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The news site of Santa Barbara City College.

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The news site of Santa Barbara City College.

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Sen. Hannah-Beth Jackson talks equality at SBCC-attended event

Photo Courtesy of City College adjunct professor, Marian Shapiro

City College’s Feminist Club had the opportunity to network with local and state politicians at an event in honor of International Women’s Day on Friday afternoon.

The sold-out event brought 160 people together at the Goodland Hotel in Goleta, for the Annual President’s Circle Luncheon of the Santa Barbara Women’s Political Committee. The action committee supports political candidates who have feminist values, and promotes equality.

The event was attended by Assemblyman Das Williams, Helene Schneider, mayor of Santa Barbara and Congresswoman Lois Capps. Also in attendance was State Sen. Hannah-Beth Jackson, who served as the keynote speaker.

“It is always surprising to me how all of these really respected people care about our opinions as students,” said Lindsay McLaggan, member of City College’s feminist club. “We’re just undergraduate kids doing undergraduate stuff but they’re open to letting us into their very intimate world of business and communication.”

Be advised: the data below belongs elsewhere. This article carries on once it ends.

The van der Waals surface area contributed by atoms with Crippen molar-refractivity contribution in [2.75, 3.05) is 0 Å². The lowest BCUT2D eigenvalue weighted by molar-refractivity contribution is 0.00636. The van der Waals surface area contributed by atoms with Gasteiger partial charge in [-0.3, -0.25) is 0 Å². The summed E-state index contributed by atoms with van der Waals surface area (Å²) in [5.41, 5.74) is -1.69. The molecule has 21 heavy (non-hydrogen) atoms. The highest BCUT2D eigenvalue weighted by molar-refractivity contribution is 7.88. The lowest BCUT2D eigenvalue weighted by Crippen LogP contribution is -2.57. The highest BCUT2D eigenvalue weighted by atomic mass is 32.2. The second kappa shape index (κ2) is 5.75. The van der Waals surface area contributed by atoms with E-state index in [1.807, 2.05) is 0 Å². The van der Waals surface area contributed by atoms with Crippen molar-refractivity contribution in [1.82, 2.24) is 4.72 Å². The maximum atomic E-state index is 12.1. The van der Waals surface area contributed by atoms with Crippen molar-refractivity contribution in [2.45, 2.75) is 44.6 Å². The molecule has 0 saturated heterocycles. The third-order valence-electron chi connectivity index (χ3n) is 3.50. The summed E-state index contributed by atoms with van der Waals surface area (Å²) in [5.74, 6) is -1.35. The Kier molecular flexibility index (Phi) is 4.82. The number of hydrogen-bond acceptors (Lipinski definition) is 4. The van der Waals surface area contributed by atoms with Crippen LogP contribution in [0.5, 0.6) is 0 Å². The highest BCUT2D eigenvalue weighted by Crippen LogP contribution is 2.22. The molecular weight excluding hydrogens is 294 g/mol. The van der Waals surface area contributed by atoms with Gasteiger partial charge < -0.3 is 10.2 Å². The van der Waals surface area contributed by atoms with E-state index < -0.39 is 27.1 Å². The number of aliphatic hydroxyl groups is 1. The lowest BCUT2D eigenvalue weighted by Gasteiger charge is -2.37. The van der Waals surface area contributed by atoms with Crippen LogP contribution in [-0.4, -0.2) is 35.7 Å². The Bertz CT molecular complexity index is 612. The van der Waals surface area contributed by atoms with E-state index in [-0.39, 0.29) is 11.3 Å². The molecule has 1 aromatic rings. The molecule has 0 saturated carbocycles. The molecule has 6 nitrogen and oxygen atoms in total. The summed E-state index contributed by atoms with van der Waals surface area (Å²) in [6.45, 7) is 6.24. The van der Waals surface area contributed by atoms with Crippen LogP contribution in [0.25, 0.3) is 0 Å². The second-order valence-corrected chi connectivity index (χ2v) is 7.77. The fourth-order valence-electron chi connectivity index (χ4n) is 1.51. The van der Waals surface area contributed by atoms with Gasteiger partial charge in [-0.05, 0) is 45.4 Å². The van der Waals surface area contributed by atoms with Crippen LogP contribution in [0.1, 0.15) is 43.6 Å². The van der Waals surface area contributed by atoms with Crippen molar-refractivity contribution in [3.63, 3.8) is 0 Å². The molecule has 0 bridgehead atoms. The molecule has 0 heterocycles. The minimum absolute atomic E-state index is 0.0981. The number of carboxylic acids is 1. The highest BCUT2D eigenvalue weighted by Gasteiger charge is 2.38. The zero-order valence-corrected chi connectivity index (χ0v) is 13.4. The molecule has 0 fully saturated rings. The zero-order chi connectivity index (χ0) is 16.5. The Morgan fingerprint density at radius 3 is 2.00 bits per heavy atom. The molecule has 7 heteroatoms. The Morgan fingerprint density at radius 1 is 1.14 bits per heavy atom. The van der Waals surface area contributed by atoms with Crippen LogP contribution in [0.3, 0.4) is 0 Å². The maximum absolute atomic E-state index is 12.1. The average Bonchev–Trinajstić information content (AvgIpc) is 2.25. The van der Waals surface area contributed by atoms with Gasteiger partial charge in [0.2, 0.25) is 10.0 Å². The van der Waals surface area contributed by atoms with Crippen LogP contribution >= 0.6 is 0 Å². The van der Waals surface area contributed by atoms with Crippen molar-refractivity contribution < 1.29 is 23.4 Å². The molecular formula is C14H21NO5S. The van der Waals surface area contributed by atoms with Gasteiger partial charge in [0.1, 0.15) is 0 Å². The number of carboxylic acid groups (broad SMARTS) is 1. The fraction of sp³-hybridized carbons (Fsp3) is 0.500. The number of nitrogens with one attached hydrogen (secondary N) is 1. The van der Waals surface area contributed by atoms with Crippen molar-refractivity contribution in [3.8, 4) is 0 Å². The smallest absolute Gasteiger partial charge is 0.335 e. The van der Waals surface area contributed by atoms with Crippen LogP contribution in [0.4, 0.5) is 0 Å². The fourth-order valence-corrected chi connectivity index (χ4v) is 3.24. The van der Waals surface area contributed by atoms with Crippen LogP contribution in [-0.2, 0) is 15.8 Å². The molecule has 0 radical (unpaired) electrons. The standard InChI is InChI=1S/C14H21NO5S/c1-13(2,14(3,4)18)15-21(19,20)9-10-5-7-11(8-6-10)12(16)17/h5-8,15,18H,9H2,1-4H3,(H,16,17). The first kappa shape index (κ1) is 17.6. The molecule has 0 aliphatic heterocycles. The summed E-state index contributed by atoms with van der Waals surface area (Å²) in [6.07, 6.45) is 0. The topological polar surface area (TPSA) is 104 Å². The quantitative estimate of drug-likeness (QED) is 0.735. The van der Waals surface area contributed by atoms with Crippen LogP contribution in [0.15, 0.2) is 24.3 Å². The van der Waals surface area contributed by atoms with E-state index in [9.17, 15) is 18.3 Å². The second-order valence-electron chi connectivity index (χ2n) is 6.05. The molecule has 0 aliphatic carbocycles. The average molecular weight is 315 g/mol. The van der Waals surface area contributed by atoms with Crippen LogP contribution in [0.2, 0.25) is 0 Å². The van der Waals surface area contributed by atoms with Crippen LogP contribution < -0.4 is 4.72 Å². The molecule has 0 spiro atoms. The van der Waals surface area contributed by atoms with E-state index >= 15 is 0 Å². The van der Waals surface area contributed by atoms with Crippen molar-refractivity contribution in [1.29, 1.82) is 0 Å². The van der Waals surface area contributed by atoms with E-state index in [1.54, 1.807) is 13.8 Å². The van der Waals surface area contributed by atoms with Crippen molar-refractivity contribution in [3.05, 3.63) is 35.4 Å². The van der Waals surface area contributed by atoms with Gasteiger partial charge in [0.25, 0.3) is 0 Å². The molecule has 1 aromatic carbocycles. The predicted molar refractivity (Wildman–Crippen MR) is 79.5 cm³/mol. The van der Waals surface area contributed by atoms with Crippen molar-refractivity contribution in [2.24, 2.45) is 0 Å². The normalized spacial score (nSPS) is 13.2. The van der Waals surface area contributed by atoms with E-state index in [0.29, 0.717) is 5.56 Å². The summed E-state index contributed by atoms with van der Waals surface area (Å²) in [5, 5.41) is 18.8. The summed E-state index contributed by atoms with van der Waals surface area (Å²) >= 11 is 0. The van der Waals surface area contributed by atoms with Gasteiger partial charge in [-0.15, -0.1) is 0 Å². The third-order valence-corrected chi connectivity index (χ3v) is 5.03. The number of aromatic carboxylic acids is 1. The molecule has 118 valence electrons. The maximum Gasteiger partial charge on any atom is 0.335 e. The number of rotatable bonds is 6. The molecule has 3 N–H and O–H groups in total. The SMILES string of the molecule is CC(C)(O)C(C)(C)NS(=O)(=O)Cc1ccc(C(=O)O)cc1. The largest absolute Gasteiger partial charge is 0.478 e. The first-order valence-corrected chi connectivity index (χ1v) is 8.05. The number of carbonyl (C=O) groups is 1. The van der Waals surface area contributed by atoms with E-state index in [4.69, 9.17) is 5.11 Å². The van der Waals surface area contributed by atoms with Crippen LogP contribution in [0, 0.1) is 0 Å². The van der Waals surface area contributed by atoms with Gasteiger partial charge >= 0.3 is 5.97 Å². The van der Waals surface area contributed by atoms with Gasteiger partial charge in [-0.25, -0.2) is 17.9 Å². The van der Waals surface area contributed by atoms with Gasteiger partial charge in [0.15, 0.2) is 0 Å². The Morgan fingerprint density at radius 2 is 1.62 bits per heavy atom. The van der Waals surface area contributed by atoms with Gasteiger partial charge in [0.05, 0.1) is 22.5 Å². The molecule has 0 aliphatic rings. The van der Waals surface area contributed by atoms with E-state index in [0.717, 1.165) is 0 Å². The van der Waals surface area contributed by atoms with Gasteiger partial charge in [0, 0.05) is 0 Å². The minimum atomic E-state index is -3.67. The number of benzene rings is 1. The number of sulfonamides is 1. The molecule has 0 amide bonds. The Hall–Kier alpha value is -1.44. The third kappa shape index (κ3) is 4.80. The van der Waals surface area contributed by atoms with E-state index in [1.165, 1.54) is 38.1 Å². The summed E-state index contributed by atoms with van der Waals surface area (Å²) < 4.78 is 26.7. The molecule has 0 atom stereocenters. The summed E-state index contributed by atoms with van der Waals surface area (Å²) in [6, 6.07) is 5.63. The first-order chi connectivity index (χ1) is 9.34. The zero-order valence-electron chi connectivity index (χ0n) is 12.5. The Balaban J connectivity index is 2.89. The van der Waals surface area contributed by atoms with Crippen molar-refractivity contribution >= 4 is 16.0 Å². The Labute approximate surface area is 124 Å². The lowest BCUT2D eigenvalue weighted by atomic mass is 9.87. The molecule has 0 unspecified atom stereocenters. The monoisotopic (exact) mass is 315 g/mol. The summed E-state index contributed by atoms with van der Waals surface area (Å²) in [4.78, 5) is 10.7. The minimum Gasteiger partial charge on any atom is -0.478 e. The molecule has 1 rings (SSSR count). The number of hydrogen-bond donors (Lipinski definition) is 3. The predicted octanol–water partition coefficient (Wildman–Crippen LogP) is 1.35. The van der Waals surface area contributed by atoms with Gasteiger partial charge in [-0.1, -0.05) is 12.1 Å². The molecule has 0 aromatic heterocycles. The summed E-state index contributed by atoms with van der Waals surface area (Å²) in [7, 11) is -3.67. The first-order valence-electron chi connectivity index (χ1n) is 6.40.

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In addition, the Feminist club had the chance to hear Jackson speak about the battle women face in the fight for equality.

“We are fighting for our very existence nationally,” Jackson said. “If you just look at today, here in California, it’s extraordinary work that we are doing; extraordinary strides that we are making.”

She spoke specifically about the passing of California Fair Pay Act. The bill, which took effect in January, concentrates on equal pay for women and men that is “substantially similar.”

The gender wage gap cheats women out of $39 billion a year which is significant amount for women who provide for a household, Jackson said.

“Today over 50 percent of women here in California are in the workforce,” she said. “Of that, 70 percent are either the sole breadwinner for their families, the primary breadwinner, or their income is necessary for families to meet their basic necessities.”

The California Fair Pay Act looks to change that gap for women in the workforce. Jackson’s efforts in the creation of the bill were substantial.

“It’s amazing how long that took and what she did for that, all of the moves she had to make and the determination that comes from that.” said Maggie Cabrera, a member of the Feminist Club. “It was like getting an inside look.”

The bill passed unanimously at the California Senate floor, and passed with majority at the State Assembly.

“It’s really cool to see all these strong women in one room together, and I hope to learn something” said Noel Jones, a member of the Feminist Club. “Maybe, I’ll be in public office as well.”

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